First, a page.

House Speaker Ron Mariano seemed Monday to retreat, ever so slightly, from his previous suggestion that any bill legalizing sports betting in Massachusetts must include college sports to receive House backing.
Last week, the Senate passed a bill that would legalize sports betting but exclude college sports. The House passed legislation in 2021 that would include them.
Asked in a press conference if that difference would be a “deal breaker,” Mariano replied: “I think we have to face the fact they’re leaving half the — a large portion of the betting in the hands of the black market.”
Pressed on whether he could accept the Senate’s approach, Mariano answered: “As I said, I think we have to deal with the fact that a large portion of the potential betting events would still be in the hands of the black market.”
While those statements make Mariano’s preference abundantly clear, they seem to include more wiggle room than he offered in a 2021 interview with Bloomberg Baystate Business. In that conversation, Mariano said a refusal to allow wagering on college sports “probably would be” a dealbreaker for him.
Mariano was joined at Monday’s press conference by Governor Charlie Baker and Senate President Karen Spilka, who took questions from the media after concluding their regular weekly meeting.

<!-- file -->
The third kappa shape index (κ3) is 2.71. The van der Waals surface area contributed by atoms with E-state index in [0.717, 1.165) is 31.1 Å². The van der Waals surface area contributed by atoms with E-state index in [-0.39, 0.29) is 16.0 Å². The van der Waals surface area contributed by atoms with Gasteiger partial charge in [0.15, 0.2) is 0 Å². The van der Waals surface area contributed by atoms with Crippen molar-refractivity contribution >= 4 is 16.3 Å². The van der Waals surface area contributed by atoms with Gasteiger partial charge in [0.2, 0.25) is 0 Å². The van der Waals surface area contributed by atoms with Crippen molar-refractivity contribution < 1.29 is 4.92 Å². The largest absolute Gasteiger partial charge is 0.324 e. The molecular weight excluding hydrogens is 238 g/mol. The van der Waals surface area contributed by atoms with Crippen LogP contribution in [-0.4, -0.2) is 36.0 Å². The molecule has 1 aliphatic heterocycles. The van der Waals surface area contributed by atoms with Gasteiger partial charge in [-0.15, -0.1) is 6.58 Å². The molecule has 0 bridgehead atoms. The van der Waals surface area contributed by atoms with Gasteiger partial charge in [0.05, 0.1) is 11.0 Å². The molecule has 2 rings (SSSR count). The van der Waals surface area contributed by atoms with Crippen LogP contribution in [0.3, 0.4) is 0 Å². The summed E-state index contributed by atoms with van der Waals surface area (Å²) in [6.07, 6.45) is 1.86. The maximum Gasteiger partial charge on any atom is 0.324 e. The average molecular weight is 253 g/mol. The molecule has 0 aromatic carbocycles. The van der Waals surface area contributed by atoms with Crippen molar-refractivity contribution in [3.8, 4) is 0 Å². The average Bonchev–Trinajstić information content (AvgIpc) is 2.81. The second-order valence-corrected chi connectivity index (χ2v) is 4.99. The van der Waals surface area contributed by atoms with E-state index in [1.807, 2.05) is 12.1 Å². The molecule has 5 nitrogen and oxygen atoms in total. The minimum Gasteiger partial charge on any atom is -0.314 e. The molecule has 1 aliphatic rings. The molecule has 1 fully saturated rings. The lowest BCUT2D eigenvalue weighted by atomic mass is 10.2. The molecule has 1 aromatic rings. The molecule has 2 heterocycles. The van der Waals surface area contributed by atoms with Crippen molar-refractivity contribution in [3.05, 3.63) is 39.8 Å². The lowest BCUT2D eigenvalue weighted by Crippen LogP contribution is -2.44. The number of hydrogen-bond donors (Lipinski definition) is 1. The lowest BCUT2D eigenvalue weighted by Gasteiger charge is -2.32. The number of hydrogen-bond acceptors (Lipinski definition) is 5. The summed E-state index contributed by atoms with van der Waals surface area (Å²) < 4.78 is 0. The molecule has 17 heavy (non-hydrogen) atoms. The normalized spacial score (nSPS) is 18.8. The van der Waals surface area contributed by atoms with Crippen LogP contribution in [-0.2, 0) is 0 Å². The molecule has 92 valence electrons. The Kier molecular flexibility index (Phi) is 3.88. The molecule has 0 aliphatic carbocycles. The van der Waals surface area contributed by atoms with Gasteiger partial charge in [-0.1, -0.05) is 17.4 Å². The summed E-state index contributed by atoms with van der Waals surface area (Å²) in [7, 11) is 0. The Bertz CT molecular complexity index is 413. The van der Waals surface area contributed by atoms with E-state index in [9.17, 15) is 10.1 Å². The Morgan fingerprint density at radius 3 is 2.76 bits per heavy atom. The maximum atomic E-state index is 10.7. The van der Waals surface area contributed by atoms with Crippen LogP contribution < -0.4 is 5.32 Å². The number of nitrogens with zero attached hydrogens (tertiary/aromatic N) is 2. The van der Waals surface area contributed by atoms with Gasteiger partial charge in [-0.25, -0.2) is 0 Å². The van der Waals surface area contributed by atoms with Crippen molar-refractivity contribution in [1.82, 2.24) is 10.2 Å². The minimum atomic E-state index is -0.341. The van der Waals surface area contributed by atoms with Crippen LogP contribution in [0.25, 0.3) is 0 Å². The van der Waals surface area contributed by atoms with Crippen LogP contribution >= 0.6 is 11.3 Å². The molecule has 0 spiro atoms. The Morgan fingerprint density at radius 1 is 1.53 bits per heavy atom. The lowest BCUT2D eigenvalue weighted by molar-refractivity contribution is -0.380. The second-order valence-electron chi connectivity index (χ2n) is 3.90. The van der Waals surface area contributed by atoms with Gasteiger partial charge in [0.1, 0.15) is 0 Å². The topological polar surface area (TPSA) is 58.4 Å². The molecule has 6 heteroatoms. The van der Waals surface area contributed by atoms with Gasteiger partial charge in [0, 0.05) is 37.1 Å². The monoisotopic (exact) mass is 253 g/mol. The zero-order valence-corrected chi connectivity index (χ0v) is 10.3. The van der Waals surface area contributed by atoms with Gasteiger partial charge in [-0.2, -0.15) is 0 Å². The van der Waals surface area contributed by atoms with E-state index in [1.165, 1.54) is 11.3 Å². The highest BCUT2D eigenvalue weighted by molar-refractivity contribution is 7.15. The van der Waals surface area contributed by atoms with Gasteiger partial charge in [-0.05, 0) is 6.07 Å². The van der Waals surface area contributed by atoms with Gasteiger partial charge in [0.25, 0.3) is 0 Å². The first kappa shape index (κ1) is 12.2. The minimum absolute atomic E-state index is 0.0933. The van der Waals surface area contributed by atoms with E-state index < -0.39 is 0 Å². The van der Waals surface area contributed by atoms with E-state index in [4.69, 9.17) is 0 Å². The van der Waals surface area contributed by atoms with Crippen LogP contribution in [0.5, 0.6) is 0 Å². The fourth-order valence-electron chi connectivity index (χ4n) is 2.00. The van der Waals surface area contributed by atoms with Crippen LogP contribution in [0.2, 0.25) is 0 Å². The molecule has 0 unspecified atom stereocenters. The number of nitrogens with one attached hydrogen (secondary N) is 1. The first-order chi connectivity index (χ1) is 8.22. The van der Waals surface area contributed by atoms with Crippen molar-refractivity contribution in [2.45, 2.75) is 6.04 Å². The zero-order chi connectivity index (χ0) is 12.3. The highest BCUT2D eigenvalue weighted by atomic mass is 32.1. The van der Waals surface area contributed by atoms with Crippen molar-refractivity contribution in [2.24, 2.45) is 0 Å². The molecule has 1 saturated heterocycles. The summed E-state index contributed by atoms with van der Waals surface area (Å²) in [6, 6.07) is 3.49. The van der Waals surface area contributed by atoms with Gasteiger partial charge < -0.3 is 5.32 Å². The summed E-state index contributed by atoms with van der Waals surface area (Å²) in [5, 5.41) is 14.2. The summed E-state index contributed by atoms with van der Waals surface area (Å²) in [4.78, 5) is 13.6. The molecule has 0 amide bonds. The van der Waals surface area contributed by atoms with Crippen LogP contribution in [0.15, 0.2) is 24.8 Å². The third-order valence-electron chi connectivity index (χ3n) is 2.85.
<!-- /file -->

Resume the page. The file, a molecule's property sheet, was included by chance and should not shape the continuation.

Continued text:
Before Mariano’s remarks, Spilka struggled to explain why last week’s Senate vote on sports betting was conducted without a roll call, an approach State House observers have called highly unusual.
“That was what the senators went forward with,” Spilka said “It wasn’t one person or two people. It was a general consensus they were ready to move forward.”
Spilka also suggested people curious about how their senator voted could contact them directly and find out. Asked what her vote was, she strongly implied she was opposed.
“Generally people know how I feel about gaming in general,” she said. “I did not support the original casino bill.”
A House and Senate conference committee will now be charged with hammering out a compromise that could be passed by both chambers and sent to Baker, who supports legalization, by the end of the formal legislative session on July 31.